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Budget chaos hits MIT

By Dave Watt

MIT may issue hundreds of layoff notices to employees if negotiators in Washington fail to agree on the new federal budget before the Oct. 1 Gramm-Rudman-Hollings deadline. Without a budget settlement, MIT research programs face "chaos," said Kenneth A. Smith '58, associate provost and vice president for research.

Negotiators in the White House and Congress have failed to reach an agreement on reducing the deficit, which will run $149.4 billion next year, according to an Aug. 20 Office of Management and Budget estimate. This is well above the 1990-91 GRH deficit target of $64 billion.

Without an agreement for reducing the deficit, $85.4 billion in mandatory cuts in social programs and defense spending will result, a process known as sequestration.

Non-defense programs face sequestration of 32.4 percent of their budgets, according to OMB. Defense-related programs, excluding military personnel accounts, face cuts of 35.3 percent. Many programs, including Social Security, are exempt from these cuts, but contract research budgets are not.

The sequestration lasts only until an agreement is reached on reducing the federal budget deficit. For each month without an agreement, a fraction of the cuts take effect. In the past, budget negotiators have been able to settle their differences within a month or so after the November elections.

On campus, MIT receives approximately $250 million per year in grants from various agencies of the federal government for conducting sponsored research, out of a total operating budget of approximately $1 billion. Many different government agencies, including the National Aeronautics and Space Administration, the Departments of Energy and Defense, and the National Institutes of Health, provide grants to MIT laboratories to fund their research.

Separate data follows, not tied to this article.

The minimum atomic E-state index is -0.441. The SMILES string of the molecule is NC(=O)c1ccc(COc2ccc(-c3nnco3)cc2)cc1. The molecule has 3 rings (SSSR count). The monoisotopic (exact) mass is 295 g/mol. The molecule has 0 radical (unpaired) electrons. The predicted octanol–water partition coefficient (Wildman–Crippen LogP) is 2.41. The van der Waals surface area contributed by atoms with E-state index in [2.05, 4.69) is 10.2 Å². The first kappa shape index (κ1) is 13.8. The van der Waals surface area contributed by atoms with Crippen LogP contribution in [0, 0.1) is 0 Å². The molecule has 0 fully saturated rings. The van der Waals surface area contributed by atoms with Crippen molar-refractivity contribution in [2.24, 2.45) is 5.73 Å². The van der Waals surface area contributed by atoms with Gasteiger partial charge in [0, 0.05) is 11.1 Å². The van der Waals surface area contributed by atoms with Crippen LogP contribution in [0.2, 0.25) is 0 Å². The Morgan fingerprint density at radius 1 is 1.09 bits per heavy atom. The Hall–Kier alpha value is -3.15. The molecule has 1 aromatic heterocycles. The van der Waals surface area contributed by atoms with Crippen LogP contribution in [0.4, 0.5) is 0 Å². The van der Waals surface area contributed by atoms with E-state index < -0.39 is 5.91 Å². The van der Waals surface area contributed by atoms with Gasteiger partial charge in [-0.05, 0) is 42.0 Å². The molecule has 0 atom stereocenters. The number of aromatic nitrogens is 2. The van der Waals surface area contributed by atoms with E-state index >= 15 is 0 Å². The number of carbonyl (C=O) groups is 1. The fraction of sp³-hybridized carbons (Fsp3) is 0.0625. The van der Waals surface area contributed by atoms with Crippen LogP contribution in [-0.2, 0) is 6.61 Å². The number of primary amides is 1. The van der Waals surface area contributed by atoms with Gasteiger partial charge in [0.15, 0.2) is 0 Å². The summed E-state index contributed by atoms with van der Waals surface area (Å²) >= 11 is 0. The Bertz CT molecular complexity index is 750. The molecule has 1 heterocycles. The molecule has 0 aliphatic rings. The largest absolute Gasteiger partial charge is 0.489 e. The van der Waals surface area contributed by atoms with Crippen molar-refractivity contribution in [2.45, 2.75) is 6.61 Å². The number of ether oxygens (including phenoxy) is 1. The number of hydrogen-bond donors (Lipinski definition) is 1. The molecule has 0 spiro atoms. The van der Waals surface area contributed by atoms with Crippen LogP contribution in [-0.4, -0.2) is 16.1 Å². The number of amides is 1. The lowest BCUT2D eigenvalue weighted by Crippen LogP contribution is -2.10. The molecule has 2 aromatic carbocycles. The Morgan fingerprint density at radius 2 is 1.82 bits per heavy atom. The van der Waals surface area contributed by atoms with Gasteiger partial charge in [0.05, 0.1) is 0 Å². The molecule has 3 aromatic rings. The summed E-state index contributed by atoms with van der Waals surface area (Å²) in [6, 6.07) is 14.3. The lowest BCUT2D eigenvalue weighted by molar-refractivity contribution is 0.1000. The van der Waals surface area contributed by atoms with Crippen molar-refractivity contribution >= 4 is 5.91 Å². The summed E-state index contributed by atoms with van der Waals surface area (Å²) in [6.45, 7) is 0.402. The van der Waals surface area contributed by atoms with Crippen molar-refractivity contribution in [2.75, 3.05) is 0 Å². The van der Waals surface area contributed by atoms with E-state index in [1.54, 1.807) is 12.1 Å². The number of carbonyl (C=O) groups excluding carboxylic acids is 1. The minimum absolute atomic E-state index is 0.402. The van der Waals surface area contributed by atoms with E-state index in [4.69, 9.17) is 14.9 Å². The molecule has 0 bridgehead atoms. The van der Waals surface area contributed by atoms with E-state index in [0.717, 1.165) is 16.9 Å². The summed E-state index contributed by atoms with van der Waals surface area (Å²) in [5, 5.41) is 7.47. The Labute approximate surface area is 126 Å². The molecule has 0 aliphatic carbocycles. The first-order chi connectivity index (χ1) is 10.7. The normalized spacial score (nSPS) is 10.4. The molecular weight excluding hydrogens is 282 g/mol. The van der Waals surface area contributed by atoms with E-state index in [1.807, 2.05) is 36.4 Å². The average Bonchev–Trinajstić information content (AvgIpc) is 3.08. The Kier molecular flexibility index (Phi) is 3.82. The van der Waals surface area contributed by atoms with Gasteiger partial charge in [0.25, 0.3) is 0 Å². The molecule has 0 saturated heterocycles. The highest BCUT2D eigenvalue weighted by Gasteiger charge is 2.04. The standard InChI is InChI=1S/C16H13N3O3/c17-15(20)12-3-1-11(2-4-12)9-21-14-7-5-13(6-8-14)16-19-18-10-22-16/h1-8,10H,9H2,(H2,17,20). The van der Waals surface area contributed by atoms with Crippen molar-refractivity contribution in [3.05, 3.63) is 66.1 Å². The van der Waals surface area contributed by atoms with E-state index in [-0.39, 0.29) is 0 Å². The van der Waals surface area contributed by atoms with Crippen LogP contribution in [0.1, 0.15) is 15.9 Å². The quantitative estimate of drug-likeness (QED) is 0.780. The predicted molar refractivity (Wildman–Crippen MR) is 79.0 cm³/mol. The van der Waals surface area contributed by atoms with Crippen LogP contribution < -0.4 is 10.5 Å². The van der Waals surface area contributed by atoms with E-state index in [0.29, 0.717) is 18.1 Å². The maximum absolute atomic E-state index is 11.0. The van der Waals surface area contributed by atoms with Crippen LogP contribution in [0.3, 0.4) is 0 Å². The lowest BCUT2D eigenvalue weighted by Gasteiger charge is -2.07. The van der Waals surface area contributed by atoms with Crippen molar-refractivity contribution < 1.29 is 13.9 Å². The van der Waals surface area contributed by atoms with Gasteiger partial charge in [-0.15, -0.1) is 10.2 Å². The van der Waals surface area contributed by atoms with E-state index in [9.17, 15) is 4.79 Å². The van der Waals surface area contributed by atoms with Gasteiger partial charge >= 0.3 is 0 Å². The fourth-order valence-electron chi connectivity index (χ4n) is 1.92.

MIT's sponsored research programs could face cuts as large as $80 million, Smith said. "It would decimate [research here]," he said. "That's why everyone believes [the sequester] will be short-lived. It's an exercise in madness," he added.

The National Science Foundation plans to cut funding for continuing research grants by 50 percent, according to a memorandum signed by former NSF director Erich Bloch, who left office at the end of last month. New grants will continue to be awarded, but "delays are likely," his Aug. 29 memo warned.

The Francis Bitter National Magnet Laboratory, whose appeal of a lost NSF contract made national headlines, now faces even steeper cuts in its funding due to the NSF announcement.

Other agencies have made no announcements on plans to implement cuts, leaving some laboratory directors baffled about what to expect.

Ronald R. Parker '63, director of the Plasma Fusion Center, said he has only been warned by DOE contract monitors, "Don't make commitments based on the president's budget." The PFC receives over $20 million from DOE, comprising over 90 percent of its funding.

According to Parker, DOE plans to furlough its workers one day every two weeks, without pay, to cut salaries by 10 percent. He was hopeful that MIT would consent to furloughs instead of layoffs, but Smith said furloughs are impossible under current MIT personnel rules.

Smith criticized all parties in Washington involved in the budget process. "It's obviously a conscious game of chicken. We don't have the discipline to make ourselves do what we have to do in a rational fashion."

"If we said that we will rely upon the Congress to embark on a sensible program of deficit reduction without this mindless gimmick, it wouldn't happen!" Smith said.